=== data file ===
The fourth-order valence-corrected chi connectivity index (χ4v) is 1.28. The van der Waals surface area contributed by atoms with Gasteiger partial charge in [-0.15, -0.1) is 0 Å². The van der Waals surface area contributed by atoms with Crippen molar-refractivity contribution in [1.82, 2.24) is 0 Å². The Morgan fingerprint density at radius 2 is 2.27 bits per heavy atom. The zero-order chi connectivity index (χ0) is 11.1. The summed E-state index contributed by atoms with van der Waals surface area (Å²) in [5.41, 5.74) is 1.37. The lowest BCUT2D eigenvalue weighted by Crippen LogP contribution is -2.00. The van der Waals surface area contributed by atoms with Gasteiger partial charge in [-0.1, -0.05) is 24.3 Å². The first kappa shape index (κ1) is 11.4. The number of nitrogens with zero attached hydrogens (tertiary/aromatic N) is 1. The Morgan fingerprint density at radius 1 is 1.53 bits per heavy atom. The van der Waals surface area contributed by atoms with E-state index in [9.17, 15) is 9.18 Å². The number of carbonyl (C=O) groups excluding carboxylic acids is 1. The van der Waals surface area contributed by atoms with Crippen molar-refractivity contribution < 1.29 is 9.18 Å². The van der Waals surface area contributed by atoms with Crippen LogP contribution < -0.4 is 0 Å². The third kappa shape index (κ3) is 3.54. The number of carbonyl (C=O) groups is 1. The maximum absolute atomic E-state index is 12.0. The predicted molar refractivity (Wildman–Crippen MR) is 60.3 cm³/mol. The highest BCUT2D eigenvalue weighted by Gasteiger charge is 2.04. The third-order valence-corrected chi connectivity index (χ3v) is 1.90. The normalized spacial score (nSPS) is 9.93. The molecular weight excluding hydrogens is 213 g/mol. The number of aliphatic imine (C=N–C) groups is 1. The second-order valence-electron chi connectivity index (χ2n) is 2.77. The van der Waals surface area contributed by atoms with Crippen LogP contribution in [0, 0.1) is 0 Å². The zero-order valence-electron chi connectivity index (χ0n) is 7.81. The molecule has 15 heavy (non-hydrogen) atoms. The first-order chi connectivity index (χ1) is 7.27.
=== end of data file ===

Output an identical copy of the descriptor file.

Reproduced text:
The fourth-order valence-corrected chi connectivity index (χ4v) is 1.28. The van der Waals surface area contributed by atoms with Gasteiger partial charge in [-0.15, -0.1) is 0 Å². The van der Waals surface area contributed by atoms with Crippen molar-refractivity contribution in [1.82, 2.24) is 0 Å². The Morgan fingerprint density at radius 2 is 2.27 bits per heavy atom. The zero-order chi connectivity index (χ0) is 11.1. The summed E-state index contributed by atoms with van der Waals surface area (Å²) in [5.41, 5.74) is 1.37. The lowest BCUT2D eigenvalue weighted by Crippen LogP contribution is -2.00. The van der Waals surface area contributed by atoms with Gasteiger partial charge in [-0.1, -0.05) is 24.3 Å². The first kappa shape index (κ1) is 11.4. The number of nitrogens with zero attached hydrogens (tertiary/aromatic N) is 1. The Morgan fingerprint density at radius 1 is 1.53 bits per heavy atom. The van der Waals surface area contributed by atoms with E-state index in [9.17, 15) is 9.18 Å². The number of carbonyl (C=O) groups excluding carboxylic acids is 1. The van der Waals surface area contributed by atoms with Crippen molar-refractivity contribution < 1.29 is 9.18 Å². The van der Waals surface area contributed by atoms with Crippen LogP contribution < -0.4 is 0 Å². The third kappa shape index (κ3) is 3.54. The number of carbonyl (C=O) groups is 1. The maximum absolute atomic E-state index is 12.0. The predicted molar refractivity (Wildman–Crippen MR) is 60.3 cm³/mol. The highest BCUT2D eigenvalue weighted by Gasteiger charge is 2.04. The third-order valence-corrected chi connectivity index (χ3v) is 1.90. The normalized spacial score (nSPS) is 9.93. The molecular weight excluding hydrogens is 213 g/mol. The number of aliphatic imine (C=N–C) groups is 1. The second-order valence-electron chi connectivity index (χ2n) is 2.77. The van der Waals surface area contributed by atoms with Crippen LogP contribution in [0, 0.1) is 0 Å². The zero-order valence-electron chi connectivity index (χ0n) is 7.81. The molecule has 15 heavy (non-hydrogen) atoms. The first-order chi connectivity index (χ1) is 7.27.